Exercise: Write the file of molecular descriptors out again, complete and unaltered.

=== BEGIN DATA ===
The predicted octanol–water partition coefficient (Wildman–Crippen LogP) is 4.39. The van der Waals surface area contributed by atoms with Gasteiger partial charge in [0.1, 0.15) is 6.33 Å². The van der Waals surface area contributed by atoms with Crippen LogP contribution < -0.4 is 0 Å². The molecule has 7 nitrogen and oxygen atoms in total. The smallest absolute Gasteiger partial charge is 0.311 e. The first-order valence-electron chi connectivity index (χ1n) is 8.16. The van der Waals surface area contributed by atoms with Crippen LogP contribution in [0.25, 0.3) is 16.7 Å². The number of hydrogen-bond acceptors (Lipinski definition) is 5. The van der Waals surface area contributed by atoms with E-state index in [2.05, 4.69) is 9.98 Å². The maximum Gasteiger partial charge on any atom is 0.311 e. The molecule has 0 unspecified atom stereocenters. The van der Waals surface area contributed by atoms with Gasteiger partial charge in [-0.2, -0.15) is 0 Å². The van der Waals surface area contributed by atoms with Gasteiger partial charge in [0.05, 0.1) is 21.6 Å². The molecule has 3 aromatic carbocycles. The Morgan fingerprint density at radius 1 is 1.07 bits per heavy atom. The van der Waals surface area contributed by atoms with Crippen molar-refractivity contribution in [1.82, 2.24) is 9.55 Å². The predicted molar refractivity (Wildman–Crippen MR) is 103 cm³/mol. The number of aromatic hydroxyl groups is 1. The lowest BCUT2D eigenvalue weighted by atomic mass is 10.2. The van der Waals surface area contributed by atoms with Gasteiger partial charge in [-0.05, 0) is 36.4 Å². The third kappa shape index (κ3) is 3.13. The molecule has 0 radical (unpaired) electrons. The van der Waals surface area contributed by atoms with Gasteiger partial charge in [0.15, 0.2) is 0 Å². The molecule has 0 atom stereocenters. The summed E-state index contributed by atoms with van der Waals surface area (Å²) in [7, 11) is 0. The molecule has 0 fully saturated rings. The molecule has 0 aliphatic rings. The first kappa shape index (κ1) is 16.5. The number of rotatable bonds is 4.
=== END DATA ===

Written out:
The predicted octanol–water partition coefficient (Wildman–Crippen LogP) is 4.39. The van der Waals surface area contributed by atoms with Gasteiger partial charge in [0.1, 0.15) is 6.33 Å². The van der Waals surface area contributed by atoms with Crippen LogP contribution < -0.4 is 0 Å². The molecule has 7 nitrogen and oxygen atoms in total. The smallest absolute Gasteiger partial charge is 0.311 e. The first-order valence-electron chi connectivity index (χ1n) is 8.16. The van der Waals surface area contributed by atoms with Crippen LogP contribution in [0.25, 0.3) is 16.7 Å². The number of hydrogen-bond acceptors (Lipinski definition) is 5. The van der Waals surface area contributed by atoms with E-state index in [2.05, 4.69) is 9.98 Å². The maximum Gasteiger partial charge on any atom is 0.311 e. The molecule has 0 unspecified atom stereocenters. The van der Waals surface area contributed by atoms with Gasteiger partial charge in [-0.2, -0.15) is 0 Å². The van der Waals surface area contributed by atoms with Gasteiger partial charge in [0.05, 0.1) is 21.6 Å². The molecule has 3 aromatic carbocycles. The Morgan fingerprint density at radius 1 is 1.07 bits per heavy atom. The van der Waals surface area contributed by atoms with Crippen molar-refractivity contribution in [1.82, 2.24) is 9.55 Å². The predicted molar refractivity (Wildman–Crippen MR) is 103 cm³/mol. The number of aromatic hydroxyl groups is 1. The lowest BCUT2D eigenvalue weighted by atomic mass is 10.2. The van der Waals surface area contributed by atoms with Gasteiger partial charge in [-0.05, 0) is 36.4 Å². The third kappa shape index (κ3) is 3.13. The molecule has 0 radical (unpaired) electrons. The van der Waals surface area contributed by atoms with Gasteiger partial charge in [0.15, 0.2) is 0 Å². The molecule has 0 atom stereocenters. The summed E-state index contributed by atoms with van der Waals surface area (Å²) in [7, 11) is 0. The molecule has 0 fully saturated rings. The molecule has 0 aliphatic rings. The first kappa shape index (κ1) is 16.5. The number of rotatable bonds is 4.